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Gas Engine Magazine

Gas Engine Magazine June - July 2015

Gas Engine Magazine is a bimonthly publication dedicated to the hobby of collecting antique stationary gas engines. Since 1966, collectors and restorers have turned to Gas Engine Magazine for information about specific models and companies, detailed restorations and event coverage, and to connect with other enthusiasts.

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United States
Ogden Publications, Inc.
6,10 €(TVA Incluse)
28,92 €(TVA Incluse)
6 Numéros

dans ce numéro

2 min.
taking after dad

Q How long have you been collecting gas engines? A I started collecting gas engines in 2007. Q What attracted you to the hobby? A I was raised into the hobby, because of my father’s interest in engines. Q Who else in your family collects engines? A My dad and grandpa collect engines. I’m a third generation collector. Q How many engines do you have in your collection? Any rare or unusual ones? A We have seven engines in the collection, and they are: A model Bessemer; a model Reid; a 12 HP Bessemer; a 1-1/2 HP John Deere E; a 3 HP Jaeger; a 10 HP H.M. Spence; and a 3-1/2 HP H.M. Spence/Hercules Reliable Junior. Q What is your favorite in your collection? A My favorite engine in the collection is the 12 HP Bessemer, because it…

2 min.
time capsule

Last issue, I mentioned the pending publication of Wayne Grenning’s new book on the history of early flame-ignition internal combustion engines. As you can read in Woody Sins’ review on page 4, Wayne has completed his book, Flame Ignition: A Historical Account of Flame Ignition in the Internal Combustion Engine, and it will debut at the 30th anniversary of the Coolspring Power Museum (www.coolspringpowermuseum.org) in Coolspring, Pennsylvania, on June 18-20, 2015. The anniversary celebration coincides with the museum’s annual Engine Expo, this year celebrating, appropriately enough, flame-ignition engines. Wayne’s new book will be just one of the star attractions at the June event, the others being the rare engines preserved and run by the museum, plus the special engines collectors will bring to help celebrate the museum’s anniversary. Among those will…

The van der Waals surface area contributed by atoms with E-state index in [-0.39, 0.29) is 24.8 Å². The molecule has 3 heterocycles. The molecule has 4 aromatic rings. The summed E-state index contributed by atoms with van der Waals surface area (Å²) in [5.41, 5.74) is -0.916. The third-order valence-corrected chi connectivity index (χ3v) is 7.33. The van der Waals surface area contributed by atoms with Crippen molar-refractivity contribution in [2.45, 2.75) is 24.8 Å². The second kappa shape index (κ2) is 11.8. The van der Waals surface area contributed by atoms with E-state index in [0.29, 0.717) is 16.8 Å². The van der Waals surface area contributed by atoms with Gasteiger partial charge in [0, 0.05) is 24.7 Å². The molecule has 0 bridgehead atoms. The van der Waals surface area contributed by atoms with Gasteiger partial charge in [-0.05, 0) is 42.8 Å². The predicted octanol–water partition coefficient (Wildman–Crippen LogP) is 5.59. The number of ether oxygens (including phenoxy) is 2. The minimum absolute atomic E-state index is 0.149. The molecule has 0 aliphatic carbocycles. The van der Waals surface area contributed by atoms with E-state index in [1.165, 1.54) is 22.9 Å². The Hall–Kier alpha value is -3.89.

13 min.
getting fired up

Battery box It is still possible to purchase original battery boxes, but most have no lid and require some degree of restoration. There was no chance of finding one locally and to have one shipped would be expensive, so one would be made to original dimensions. Inquiries on smokstak.com resulted in details of the measurements of a battery box 10 inches wide, 6.5 inches deep and 8 inches tall. Looking at some photos on the Internet, the thickness of wood used would be 1-inch at the rear for bolting it to the engine; the other sidepieces would be 0.375-inch and the base 1-inch. 1-1/4 HP Baker Monitor VJ Manufacturer Baker Mfg. Co. Year 1928/1929 Serial number 38,924 Horsepower 1-1/4 HP Bore & stroke 3-1/2in x 4in Weight 375lb (total) Ignition High-tension buzz coil Governing Hit-and-miss The lid would just fit on top…

9 min.
making models

Many gas engine collectors begin their careers with small, common engines of one or two horsepower, and might in the future turn to model gas engines for some variety – but not Allan Severson of Blooming Prairie, Minnesota. “I actually started with the models,” the 62-yearold machinist says. Allan grew up on a farm, where his dad had a repair shop, so he’d been working on different machines, including tractors, since he was 6 years old. “I’ve always had an interest in old iron,” he says. After his dad bought a Breisch casting kit of an Olds engine in the mid-1970s, one of those interests became model gas engines. “My dad only had a lathe with a milling attachment to do the milling, so I did all the work on a milling…

7 min.
coolspring power museum the early days

This June marks the 30th anniversary of the formation of Coolspring Power Museum (CPM), and features our biggest show ever. During those 30 years, the museum has enjoyed steady growth; and its appearance has slowly changed. Many engines, displays and buildings have been added; and new property has been acquired. CPM now proudly displays over 20 buildings containing about 250 engines, all spread across 40 acres in a quiet, rural valley. We will have a grand event this June! While helping with the planning of our big event, my mind wandered back to the early days, to where it all began. It was so long ago, I had almost forgotten how it appeared then, so I searched in some old photo albums and will share what I found. That was a good…

14 min.
the “butcher block” miami

Editor’s note: Awhile back, I came across photos we took in 2009 at the Portland Tri-State Gas Engine Show of Tommy Turner’s amazing 5 HP Miami engine. Built by Middletown Machine Co., Middletown, Ohio, around the turn of the century, it’s a beautiful engine, and I couldn’t believe we hadn’t shared it with GEM readers. I contacted Tommy to get the back story on the Miami. What follows is his amazing tale of its restoration, shared with me over a series of letters. – Richard Backus When I bought the engine, about 4 inches of the cylinder had been chopped off to allow the piston to extend out the end of the cylinder. A wedge had been brazed to the end of the piston for splitting wood! I assume there was…